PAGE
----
16. Contests and give-aways. Tie in with a local detailing shop to provide free detailing services to the winners of your various contests. Ideally, all prizes should tie in with your theme – from detailing to cans of high-end car wax, remind them (in your contests and promotions) about your business by tying in the prizes to the core business – the car wash.

17. Don’t forget that website! Even a self-serve business needs a website.

18. Set up a kiosk at the car wash where people can enter their e-mail addresses so you can send them no-cost announcements about special events and promotions. People WILL give you their email addresses (and be sure to include that in offer to register them online in every direct mail and door-hanger promotion – have them to go your website to register), and then you can market them for free.

19. Set up a photo board (also on your car wash’s website) of the best “before-and-after” photos of dirty-to-clean cars and trucks, as well as of car wash “events” you host. Use this to build a “community” feeling at the place. Set up a drop box for hard-copy photos, and a place on your website where customers can download digital photos.

20. Put up a locking bulletin board available to community groups (accessible only through you – no direct posts) to further build the sense of community. Be sure to echo those postings on your website.

21. When it comes to neighborhood promotion, remember this – your primary market is not a 10-mile radius. The typical retail primary service area for a free standing (non-mall) operation is a 3 mile radius. Three to five miles is second tier, and the ten-mile radius you cited is a third-tier market. Some of this depends on your roads, but it would be an optimistic mistake to presume a ten-mile radius for a self-serve car wash.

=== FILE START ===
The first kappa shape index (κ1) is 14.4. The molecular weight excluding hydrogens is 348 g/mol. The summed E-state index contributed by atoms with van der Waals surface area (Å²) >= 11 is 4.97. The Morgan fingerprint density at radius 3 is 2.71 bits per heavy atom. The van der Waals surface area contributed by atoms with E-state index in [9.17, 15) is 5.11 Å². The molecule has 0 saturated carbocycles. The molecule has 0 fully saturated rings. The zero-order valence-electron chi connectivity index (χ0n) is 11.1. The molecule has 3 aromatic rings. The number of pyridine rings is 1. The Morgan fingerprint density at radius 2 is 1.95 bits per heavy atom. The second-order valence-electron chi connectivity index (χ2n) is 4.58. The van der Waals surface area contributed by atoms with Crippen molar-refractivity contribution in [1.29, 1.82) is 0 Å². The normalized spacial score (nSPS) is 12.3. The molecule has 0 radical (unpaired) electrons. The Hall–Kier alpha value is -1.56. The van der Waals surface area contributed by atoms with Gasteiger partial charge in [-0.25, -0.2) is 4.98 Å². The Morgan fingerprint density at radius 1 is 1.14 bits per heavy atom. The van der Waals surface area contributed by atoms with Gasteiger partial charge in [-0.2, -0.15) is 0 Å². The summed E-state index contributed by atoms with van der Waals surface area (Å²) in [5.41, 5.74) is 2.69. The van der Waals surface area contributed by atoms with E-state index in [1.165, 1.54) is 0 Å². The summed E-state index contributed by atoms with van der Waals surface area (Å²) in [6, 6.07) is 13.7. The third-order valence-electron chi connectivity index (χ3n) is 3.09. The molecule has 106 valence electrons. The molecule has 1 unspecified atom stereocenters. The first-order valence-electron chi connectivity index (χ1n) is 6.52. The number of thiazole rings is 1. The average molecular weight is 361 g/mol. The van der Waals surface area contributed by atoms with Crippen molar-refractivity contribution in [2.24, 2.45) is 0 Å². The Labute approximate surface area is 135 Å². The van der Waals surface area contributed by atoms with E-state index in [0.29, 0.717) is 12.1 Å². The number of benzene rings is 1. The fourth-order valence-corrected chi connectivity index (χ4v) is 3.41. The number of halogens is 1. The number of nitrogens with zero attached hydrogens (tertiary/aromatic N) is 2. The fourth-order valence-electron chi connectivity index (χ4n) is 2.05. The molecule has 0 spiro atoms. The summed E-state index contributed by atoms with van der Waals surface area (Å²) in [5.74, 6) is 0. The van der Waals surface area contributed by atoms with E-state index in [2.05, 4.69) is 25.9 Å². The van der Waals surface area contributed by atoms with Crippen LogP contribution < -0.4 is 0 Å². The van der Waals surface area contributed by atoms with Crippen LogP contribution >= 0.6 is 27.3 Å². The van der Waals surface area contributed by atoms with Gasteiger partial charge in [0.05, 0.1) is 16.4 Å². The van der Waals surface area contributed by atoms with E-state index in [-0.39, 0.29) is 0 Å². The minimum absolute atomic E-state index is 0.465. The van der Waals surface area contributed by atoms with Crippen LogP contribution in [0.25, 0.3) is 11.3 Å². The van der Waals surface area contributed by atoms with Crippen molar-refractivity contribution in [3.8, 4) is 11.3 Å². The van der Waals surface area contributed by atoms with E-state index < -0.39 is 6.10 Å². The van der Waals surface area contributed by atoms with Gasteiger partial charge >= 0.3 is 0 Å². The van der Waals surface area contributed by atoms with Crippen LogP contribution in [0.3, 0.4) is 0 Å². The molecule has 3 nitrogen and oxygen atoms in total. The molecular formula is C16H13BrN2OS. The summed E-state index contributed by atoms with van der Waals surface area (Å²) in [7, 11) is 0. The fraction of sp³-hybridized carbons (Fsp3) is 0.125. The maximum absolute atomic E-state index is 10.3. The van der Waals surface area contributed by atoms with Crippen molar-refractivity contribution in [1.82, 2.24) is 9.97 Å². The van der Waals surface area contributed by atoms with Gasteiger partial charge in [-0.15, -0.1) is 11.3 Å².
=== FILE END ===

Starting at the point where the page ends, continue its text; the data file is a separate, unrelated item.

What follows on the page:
22. Within that 3-mile radius primary service area, you’ll want to do direct mail. Direct mail houses now have e-mail lists, too – so when you’re doing your carrier route-sort mailings, you can also buy e-mail lists for your 3-mile, 5-mile and 10-mile radius. BEST to let the direct mail service do the e-mailing, so you don’t get dinged for SPAMing people.

23. You’ll probably want a phone book ad, too, even though people won’t call. And you’ll want to do door-hanger ads (you can get youth groups to do that for you, and donate a fee to the group itself – and get a tax write-off to boot). Magnets are also good marketing tools (for the direct mail). However, you’ll do yourself a lot of good by tying in with local church, school band and youth groups (as noted above), as they’ll bring in supportive parents and friends and such.

24. REMEMBER – people won’t remember something like a self-serve car wash, so you’ll need to keep prompting them. And prompting them. And prompting them. All of the events and strategies suggested here are intended to give some form and substance to that prompting.

About Ned Barnett:

Ned Barnett, the owner of Barnett Marketing Communications (, is a 32-year veteran of high-stakes crisis-management public relations, and is a frequent “source” for print and broadcast journalists. Barnett has advised many corporate and personal clients on effective crisis relations – often stopping a crisis in its tracks, even before it gets started.

As a political consultant and speechwriter, Barnett has worked for candidates and officials from both parties, as well as for public interest advocacy groups in areas involving the economy, the environment and healthcare. As a historian, Barnett is widely published in military history magazines, and has appeared a number of times on the History Channel, discussing military technology.

Barnett has taught PR at two state universities, and has written nine published books on public relations, marketing and advertising. He’s earned PRSA’s coveted Silver Anvil, two ADDYs and four consecutive MacEacherns; in 1978, he was the youngest (to that time) person to earn accreditation from PRSA, and in 1984, he became the first person to earn a Fellowship in PR from the American Hospital Association. But mostly, Barnett provides PR counsel to a range of corporations, authors and advocacy groups.

© 2004 – Ned Barnett
Barnett Marketing Communications